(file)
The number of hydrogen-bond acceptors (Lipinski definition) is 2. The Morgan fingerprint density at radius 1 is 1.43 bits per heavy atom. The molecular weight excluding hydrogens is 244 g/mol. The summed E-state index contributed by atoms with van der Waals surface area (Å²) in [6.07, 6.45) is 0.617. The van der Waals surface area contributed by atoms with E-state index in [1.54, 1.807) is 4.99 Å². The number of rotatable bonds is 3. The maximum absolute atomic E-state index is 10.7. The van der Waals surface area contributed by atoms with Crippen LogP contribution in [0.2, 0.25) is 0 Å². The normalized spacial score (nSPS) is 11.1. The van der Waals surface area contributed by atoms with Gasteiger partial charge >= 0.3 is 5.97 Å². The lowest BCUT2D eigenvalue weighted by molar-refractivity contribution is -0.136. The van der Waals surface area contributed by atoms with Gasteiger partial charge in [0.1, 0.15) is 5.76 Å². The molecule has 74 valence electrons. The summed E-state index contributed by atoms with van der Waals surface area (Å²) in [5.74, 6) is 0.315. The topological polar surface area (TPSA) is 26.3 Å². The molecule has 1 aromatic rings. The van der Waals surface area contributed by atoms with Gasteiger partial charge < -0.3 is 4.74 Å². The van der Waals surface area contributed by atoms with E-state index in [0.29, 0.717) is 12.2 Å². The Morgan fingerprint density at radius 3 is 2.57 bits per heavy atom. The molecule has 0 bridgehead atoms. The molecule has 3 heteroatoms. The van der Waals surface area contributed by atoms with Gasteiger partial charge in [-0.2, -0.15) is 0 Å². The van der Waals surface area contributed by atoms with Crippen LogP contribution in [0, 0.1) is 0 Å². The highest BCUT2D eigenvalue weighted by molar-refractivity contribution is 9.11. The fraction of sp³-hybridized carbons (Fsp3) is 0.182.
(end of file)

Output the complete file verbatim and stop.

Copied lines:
The number of hydrogen-bond acceptors (Lipinski definition) is 2. The Morgan fingerprint density at radius 1 is 1.43 bits per heavy atom. The molecular weight excluding hydrogens is 244 g/mol. The summed E-state index contributed by atoms with van der Waals surface area (Å²) in [6.07, 6.45) is 0.617. The van der Waals surface area contributed by atoms with E-state index in [1.54, 1.807) is 4.99 Å². The number of rotatable bonds is 3. The maximum absolute atomic E-state index is 10.7. The van der Waals surface area contributed by atoms with Crippen LogP contribution in [0.2, 0.25) is 0 Å². The normalized spacial score (nSPS) is 11.1. The van der Waals surface area contributed by atoms with Gasteiger partial charge >= 0.3 is 5.97 Å². The lowest BCUT2D eigenvalue weighted by molar-refractivity contribution is -0.136. The van der Waals surface area contributed by atoms with Gasteiger partial charge in [0.1, 0.15) is 5.76 Å². The molecule has 74 valence electrons. The summed E-state index contributed by atoms with van der Waals surface area (Å²) in [5.74, 6) is 0.315. The topological polar surface area (TPSA) is 26.3 Å². The molecule has 1 aromatic rings. The van der Waals surface area contributed by atoms with Gasteiger partial charge < -0.3 is 4.74 Å². The van der Waals surface area contributed by atoms with E-state index in [0.29, 0.717) is 12.2 Å². The Morgan fingerprint density at radius 3 is 2.57 bits per heavy atom. The molecule has 0 bridgehead atoms. The molecule has 3 heteroatoms. The van der Waals surface area contributed by atoms with Gasteiger partial charge in [-0.2, -0.15) is 0 Å². The van der Waals surface area contributed by atoms with Crippen LogP contribution in [0, 0.1) is 0 Å². The highest BCUT2D eigenvalue weighted by molar-refractivity contribution is 9.11. The fraction of sp³-hybridized carbons (Fsp3) is 0.182.